Roberto Aizenberg / Drawings
September 15 to November 15, 2014
Drawing has a central place in the work of Roberto Aizenberg. It strictly deals with one of the two facets that make up his creative world. The other, of course, is painting. Except in some cases where certain traits of his drawings and paintings are visited and formally relate with each other, the spirits that animate one or another mean distancing each other. To put it very simply: Aizenberg is a “classic” painter in his oil and a thoroughly modern one in his drawings. His paintings are dense, with a strong metaphysical, suggestive aura, in solemn moments, deliberately cold. On the contrary, his drawings have a greater sense of freedom. They are playful, whimsical, ironic, ambiguous, sometimes troublesome and other times slightly disturbing.
But they always keep the viewer at a distance. They don’t look for pathos or complicity. It is fascinating for anyone who has dealt in private with Aizenberg, to see how these two aspects of his work strictly correspond to very marked personality traits. With his friends, Bobby Aizenberg was jocular, playful, affectionate, ironic, playful, contradictory, very apodictic and sure in his opinions, especially in artistic matters. He had a real reverence for his teacher, Juan Batlle Planas, who greatly influenced him formally and spiritually, especially in his early works. (Aizenberg sought and took advantage of the influence of some artists who he greatly admired and by whose work he was nurtured, taking formal and theoretical resources from them that made up his own: De Chirico, Ernst, Picasso were his divinities. But Piero della Francesca, Pisanello, Durero were as well. We find traces in his work from all of these, and from other artists he looked at and studied carefully from.)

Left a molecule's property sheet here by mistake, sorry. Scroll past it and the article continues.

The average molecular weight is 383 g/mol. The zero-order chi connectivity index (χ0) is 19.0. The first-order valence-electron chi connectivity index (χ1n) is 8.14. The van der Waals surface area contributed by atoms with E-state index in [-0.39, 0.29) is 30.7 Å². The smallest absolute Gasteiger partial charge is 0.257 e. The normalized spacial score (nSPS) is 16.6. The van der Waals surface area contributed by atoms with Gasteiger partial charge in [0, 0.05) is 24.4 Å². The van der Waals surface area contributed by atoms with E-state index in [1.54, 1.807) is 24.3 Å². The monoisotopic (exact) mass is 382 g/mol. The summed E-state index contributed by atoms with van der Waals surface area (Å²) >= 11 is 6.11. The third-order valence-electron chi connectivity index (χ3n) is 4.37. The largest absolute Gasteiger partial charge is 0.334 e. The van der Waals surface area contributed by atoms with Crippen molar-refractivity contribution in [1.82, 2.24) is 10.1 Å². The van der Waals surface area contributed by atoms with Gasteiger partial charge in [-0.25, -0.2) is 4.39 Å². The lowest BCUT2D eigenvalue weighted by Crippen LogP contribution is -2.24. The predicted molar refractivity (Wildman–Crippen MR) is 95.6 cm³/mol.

On the other hand, again and again when discussing Aizenberg´s work, we resort to the terms enigma or enigmatic. And this feature, evident in his art, was also present, despite his jovial way, in his personality. There is a mystery in the center of Aizenberg´s work that one perceives, one which is not immediately decipherable; a density, an elusive secret, an enigma.
The exhibition is composed of sixty drawings dating from the fifties to the nineties, many never before exhibited. A catalog was published with a text written by Italo Calvino, who Aizenberg met and befriended in Italy in the eighties.